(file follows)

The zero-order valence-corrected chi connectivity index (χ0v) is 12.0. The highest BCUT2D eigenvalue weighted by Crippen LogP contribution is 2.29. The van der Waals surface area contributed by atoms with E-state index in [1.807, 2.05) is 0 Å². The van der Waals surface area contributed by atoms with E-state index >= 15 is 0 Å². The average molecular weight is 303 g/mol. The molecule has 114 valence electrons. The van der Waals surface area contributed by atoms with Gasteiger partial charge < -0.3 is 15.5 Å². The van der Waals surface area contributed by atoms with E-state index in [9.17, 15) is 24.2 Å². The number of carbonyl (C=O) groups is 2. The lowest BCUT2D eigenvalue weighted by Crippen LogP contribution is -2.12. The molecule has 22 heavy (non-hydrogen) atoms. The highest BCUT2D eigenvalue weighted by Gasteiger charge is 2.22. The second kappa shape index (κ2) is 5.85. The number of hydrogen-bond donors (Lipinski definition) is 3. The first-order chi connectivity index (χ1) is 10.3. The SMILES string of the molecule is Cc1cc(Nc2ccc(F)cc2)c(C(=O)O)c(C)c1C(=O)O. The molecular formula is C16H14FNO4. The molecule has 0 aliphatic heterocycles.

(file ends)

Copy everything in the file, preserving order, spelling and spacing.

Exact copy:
The zero-order valence-corrected chi connectivity index (χ0v) is 12.0. The highest BCUT2D eigenvalue weighted by Crippen LogP contribution is 2.29. The van der Waals surface area contributed by atoms with E-state index in [1.807, 2.05) is 0 Å². The van der Waals surface area contributed by atoms with E-state index >= 15 is 0 Å². The average molecular weight is 303 g/mol. The molecule has 114 valence electrons. The van der Waals surface area contributed by atoms with Gasteiger partial charge < -0.3 is 15.5 Å². The van der Waals surface area contributed by atoms with E-state index in [9.17, 15) is 24.2 Å². The number of carbonyl (C=O) groups is 2. The lowest BCUT2D eigenvalue weighted by Crippen LogP contribution is -2.12. The molecule has 22 heavy (non-hydrogen) atoms. The highest BCUT2D eigenvalue weighted by Gasteiger charge is 2.22. The second kappa shape index (κ2) is 5.85. The number of hydrogen-bond donors (Lipinski definition) is 3. The first-order chi connectivity index (χ1) is 10.3. The SMILES string of the molecule is Cc1cc(Nc2ccc(F)cc2)c(C(=O)O)c(C)c1C(=O)O. The molecular formula is C16H14FNO4. The molecule has 0 aliphatic heterocycles.